Rubella in pregnancy

Rubella in pregnancy


Rubella in pregnancy is a serious disease that can lead to malformation of the baby and therefore should be prevented through vaccination.
Rubella is an infectious disease caused by virus type Rubivirus , which is usually transmitted through secretions such as saliva, in intimate contact, and kissing. Usually younger individuals up to the age of young adults are the most infected, which aggravates the chances of acquiring the disease during pregnancy.

Symptoms of rubella in pregnancy

Symptoms of rubella in pregnancy are similar to those demonstrated by any individual with the disease and include:
  • Headache;
  • Muscle pain;
  • Low-grade fever up to 38 ° C;
  • Cough with phlegm;
  • Joint pain;
  • Swollen glands;
  • Red spots on the face and the body.
Symptoms can take up to 21 days to appear, but transmission of the virus can occur from infection within 5 days after the appearance of red spots on the skin. However, in some cases rubella may not show any symptoms and so their diagnosis can only be confirmed by the presence of immunoglobulin IgM or IgG in the blood test.

Rubella in pregnancy consequences

The consequences of rubella in pregnancy can be congenital rubella, which can lead to miscarriage or fetal malformations such as:
  • Deafness;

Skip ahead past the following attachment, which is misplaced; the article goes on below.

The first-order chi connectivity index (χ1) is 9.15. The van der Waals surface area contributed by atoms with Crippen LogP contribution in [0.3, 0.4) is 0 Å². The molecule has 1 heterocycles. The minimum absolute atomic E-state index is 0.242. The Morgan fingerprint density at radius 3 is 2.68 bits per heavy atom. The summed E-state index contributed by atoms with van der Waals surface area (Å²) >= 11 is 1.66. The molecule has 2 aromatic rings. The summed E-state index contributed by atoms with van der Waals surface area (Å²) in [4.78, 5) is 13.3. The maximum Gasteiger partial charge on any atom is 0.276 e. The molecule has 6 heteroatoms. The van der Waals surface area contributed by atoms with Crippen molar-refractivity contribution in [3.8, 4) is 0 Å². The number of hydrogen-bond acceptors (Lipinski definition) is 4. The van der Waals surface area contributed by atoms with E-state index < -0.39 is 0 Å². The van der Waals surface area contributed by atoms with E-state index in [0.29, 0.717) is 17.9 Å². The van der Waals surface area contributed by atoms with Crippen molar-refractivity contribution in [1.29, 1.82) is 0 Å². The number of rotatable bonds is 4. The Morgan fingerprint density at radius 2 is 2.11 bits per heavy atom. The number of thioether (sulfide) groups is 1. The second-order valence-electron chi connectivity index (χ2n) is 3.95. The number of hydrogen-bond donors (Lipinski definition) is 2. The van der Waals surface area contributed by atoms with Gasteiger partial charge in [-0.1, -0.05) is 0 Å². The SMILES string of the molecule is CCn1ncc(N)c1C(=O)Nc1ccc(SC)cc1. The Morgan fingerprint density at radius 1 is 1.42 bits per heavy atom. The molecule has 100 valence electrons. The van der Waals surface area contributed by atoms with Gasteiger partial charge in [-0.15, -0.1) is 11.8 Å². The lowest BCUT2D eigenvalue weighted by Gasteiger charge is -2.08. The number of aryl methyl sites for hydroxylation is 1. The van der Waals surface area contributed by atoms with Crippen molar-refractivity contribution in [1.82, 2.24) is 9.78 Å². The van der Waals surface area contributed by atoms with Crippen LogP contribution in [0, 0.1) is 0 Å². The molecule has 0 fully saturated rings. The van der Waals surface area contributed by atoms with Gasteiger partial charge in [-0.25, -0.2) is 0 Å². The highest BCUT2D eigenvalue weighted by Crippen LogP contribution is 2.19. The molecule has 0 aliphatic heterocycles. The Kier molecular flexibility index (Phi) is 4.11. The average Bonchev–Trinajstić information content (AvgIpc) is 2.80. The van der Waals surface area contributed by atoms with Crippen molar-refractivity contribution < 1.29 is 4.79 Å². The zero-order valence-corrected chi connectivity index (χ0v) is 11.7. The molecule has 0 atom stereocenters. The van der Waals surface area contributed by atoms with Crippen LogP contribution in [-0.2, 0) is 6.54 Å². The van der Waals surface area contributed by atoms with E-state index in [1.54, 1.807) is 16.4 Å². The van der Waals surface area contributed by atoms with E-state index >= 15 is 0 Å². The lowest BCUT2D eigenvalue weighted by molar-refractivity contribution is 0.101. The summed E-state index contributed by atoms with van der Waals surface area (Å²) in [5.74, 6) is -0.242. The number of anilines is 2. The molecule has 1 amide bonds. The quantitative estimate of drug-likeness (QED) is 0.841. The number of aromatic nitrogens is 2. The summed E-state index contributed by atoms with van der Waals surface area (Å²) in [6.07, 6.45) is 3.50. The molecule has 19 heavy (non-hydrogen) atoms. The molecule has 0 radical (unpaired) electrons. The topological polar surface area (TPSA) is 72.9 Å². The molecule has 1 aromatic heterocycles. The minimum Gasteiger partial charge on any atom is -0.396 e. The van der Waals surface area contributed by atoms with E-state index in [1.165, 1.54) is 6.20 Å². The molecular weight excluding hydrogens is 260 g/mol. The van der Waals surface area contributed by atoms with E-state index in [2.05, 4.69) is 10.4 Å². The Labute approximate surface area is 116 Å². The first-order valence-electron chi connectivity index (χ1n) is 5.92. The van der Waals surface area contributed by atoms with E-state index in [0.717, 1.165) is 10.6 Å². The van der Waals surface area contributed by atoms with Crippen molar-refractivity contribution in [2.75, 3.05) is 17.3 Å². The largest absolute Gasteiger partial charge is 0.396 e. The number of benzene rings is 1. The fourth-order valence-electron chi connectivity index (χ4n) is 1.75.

• Blindness;
  • Cataracts;
  • Heart problems;
  • Injuries of the nervous system;
  • Aneurysm;
  • Mental retardation;
The risk of rubella transmission to the baby is higher in the first trimester of pregnancy.

Treatment of rubella in pregnancy

Treatment of rubella in pregnancy is to control the symptoms that women feel because there is no cure for rubella. Usually the treatment is done with antipyretic drugs and analgesics, such as acetaminophen, associated with rest and fluid intake by pregnant.
The best form of prevention is to perform the triple-viral vaccine against measles, mumps and rubella up to 28 days before becoming pregnant. You should also avoid being around people in times of disease transmission or children infected with rubella.
If the woman has not been vaccinated before pregnancy, the Ministry of Health recommends vaccination soon after pregnancy and even during breastfeeding. Thus, the woman is protected from the disease, preventing transmission to the fetus of a pregnant follows.

No comments:

Post a Comment